The Cavalier Daily
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Opening minds to diverse admissions

TWO YEARS ago, the Faculty Senate began an initiative to increase the sense of "intellectual community" at the University. Second only to clamoring for student self-governance, the call for a dynamic intellectual environment deserves consideration. More specifically, the propriety of current admissions practices must be examined.

Current admissions policies let the University admit bright students with the potential to make positive contributions in the classroom and the community. Geographic, experiential and, yes, racial diversity are goals set to help achieve this. Until the Supreme Court rules otherwise, the University should continue to consider these factors, as well as others pertinent to promoting intellectual stimulation.

Without a diverse student population, we cannot create the most stimulating intellectual community possible. If the University measured students' potential to positively influence the academic climate strictly by comparing numerical indications of achievement, intellectual stagnation - rather than a sense of intellectual community - would result.

Objective measures of success such as SAT scores and grades play a significant role in the process of evaluating candidates for admission to the University and most other institutions of higher learning. But these factors merely should be several in a multitude of considerations taken into account.

Students, though focused so intently on numerical goals, offer more than merely grades or scores. Life experiences and ideals reveal students' uniqueness and non-scholastic attributes. Students should be judged not only by the necessarily objective criteria, but also by the intangible qualities setting her apart from other applicants. If institutions cared only to engage in admission-by-numbers, surely they wouldn't need personal statements, evidence of leadership ability or letters of recommendation.

When making decisions about applicants, admissions officers must determine what they value and what kind of community they wish to create. Then they must decide how to weigh both objective and subjective qualities of prospective students to reach the desired end. At the University, we strive for a community that promotes scholarly exploration and debate. Debate is difficult withozut differences of opinion and, while academic inquisitiveness could continue in a homogeneous environment, students would learn little from each other.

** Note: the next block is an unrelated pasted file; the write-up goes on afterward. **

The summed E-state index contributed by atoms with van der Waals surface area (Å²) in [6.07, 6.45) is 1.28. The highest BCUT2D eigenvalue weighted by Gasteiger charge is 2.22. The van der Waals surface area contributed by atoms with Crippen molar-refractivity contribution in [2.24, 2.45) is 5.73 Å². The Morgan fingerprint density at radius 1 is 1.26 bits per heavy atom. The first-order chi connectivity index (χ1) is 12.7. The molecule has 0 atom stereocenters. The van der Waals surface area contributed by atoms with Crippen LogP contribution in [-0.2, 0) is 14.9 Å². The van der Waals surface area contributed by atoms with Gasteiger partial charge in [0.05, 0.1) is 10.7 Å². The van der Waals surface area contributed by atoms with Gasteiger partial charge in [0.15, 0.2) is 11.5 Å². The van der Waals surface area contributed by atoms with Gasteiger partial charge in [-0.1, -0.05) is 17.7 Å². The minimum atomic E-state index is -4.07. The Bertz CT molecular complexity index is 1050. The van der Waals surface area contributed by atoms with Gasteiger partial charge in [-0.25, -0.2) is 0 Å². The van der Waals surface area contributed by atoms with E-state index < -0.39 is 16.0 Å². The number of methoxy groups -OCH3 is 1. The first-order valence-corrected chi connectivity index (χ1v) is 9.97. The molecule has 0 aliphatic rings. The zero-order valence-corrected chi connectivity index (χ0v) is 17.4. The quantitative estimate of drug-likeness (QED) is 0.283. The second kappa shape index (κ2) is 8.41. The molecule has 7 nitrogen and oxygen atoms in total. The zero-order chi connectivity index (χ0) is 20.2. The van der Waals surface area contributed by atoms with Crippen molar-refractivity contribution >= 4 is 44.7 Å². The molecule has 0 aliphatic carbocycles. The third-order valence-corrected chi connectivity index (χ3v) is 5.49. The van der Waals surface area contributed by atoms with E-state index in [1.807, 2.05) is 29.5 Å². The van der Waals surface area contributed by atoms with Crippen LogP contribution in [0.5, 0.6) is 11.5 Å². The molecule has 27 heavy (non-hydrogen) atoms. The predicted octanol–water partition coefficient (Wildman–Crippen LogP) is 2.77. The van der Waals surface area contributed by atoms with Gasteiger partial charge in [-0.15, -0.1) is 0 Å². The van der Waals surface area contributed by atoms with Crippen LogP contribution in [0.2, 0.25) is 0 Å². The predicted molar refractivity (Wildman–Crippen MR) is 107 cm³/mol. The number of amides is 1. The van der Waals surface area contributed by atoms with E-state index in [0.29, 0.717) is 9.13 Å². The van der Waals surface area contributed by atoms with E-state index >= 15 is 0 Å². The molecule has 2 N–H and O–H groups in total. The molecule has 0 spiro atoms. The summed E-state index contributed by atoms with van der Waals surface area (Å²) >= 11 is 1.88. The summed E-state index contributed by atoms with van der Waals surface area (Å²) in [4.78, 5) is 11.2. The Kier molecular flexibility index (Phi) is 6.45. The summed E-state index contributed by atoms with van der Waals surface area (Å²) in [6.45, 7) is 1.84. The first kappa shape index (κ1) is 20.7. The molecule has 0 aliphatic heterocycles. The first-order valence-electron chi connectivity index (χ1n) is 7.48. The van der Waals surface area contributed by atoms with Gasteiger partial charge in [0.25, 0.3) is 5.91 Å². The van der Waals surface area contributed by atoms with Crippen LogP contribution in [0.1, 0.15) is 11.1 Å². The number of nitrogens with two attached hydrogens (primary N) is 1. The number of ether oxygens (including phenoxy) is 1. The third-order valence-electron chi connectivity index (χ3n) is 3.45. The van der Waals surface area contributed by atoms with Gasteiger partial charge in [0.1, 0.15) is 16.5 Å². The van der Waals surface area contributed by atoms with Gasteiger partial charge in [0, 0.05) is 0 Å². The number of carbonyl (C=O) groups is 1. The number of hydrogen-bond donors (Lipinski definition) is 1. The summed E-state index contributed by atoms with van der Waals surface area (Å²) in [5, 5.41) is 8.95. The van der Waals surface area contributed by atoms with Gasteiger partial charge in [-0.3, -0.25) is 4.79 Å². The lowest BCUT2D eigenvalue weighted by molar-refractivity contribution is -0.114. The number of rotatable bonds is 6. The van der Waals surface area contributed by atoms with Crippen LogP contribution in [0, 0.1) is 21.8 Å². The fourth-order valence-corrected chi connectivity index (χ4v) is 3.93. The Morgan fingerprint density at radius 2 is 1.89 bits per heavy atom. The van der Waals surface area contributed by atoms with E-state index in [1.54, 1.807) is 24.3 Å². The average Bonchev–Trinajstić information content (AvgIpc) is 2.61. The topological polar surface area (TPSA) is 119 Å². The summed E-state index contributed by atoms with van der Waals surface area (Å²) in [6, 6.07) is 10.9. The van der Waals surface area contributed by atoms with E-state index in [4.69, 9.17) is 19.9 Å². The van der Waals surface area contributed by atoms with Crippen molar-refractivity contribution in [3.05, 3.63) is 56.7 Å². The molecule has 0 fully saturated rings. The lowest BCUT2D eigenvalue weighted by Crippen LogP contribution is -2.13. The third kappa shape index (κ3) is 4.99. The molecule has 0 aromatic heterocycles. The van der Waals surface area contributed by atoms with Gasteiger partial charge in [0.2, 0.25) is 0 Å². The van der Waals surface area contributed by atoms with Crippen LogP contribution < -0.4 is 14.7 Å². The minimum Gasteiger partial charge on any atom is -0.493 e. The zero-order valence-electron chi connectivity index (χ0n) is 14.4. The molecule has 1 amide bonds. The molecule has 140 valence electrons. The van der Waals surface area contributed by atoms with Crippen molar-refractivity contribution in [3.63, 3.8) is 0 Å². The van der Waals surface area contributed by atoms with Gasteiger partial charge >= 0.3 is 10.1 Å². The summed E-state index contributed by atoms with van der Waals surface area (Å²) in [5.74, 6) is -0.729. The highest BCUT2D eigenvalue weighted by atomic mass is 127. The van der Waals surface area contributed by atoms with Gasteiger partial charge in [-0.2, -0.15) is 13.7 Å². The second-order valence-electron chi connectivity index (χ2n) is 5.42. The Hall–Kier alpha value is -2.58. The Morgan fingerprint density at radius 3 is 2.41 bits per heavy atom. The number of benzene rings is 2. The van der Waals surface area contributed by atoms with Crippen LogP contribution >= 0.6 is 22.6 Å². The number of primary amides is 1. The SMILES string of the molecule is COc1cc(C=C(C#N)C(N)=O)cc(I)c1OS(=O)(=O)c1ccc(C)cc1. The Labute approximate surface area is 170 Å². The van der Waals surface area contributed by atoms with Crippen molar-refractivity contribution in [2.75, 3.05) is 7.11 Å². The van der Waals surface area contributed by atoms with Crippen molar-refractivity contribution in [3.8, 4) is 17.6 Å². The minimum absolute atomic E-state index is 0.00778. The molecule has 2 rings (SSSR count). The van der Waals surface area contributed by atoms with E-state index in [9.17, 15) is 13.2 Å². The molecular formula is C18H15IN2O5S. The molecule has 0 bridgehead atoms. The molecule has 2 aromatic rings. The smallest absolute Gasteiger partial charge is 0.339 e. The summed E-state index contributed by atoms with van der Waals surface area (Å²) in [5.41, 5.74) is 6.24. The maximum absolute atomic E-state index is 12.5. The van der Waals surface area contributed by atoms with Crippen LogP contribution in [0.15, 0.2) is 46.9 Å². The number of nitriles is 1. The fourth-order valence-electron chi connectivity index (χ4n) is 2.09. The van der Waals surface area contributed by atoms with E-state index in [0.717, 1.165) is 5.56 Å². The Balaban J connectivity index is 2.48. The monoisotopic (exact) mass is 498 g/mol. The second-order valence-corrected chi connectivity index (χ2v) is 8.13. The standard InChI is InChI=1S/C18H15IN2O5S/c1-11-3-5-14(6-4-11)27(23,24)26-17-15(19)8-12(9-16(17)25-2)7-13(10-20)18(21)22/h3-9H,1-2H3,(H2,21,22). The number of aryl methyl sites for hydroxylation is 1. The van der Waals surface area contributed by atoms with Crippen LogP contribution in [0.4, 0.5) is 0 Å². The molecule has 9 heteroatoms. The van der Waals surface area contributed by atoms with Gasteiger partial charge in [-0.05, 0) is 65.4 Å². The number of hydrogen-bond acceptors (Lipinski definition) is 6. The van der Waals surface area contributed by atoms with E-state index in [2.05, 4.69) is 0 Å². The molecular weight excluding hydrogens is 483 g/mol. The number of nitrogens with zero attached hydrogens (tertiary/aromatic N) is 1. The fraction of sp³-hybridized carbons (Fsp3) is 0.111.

The University, an agent of the Commonwealth, has a compelling interest to promote diversity as a means to achieve its educational goals. Increasing numbers of minority students now achieve as much or more than their white peers, putting them on an equal playing field in the quest for college admission. This accomplishment is enough, some believe, to negate the need for racial considerations in the admissions process. But until educational inequalities in primary and secondary schools are remedied, many minority students still will suffer from meager resources and opportunities as they apply to institutions of higher education. Despite the lasting effects of reforming an entire educational system, such an undertaking involves huge investments of time, money and effort. Consequently, some type of racial consideration remains necessary if the University hopes to maintain its diversity.

Critics of race-based admissions decisions forget that the University engages in affirmative action along more than racial lines. The University admits a certain cross-section of Virginians each year. The range of secondary educational opportunities available throughout the Commonwealth make separate considerations necessary depending on a student's region. The requirement for regional diversity seems an obvious function of the University as a state-funded institution. Of course we must serve students from across the state, rather than merely the most affluent applicants.

But perhaps the argument for admitting students from a range of racial backgrounds does not seem as clear. This lack of clarity itself reflects a continued need for the practice. If students do not yet understand why diversity is an integral component of their educational experience at the University, admissions policies allowing for maximum diversity in our intellectual community should not be abandoned.

(Amy Startt's column appears Wednesdays in The Cavalier Daily.)

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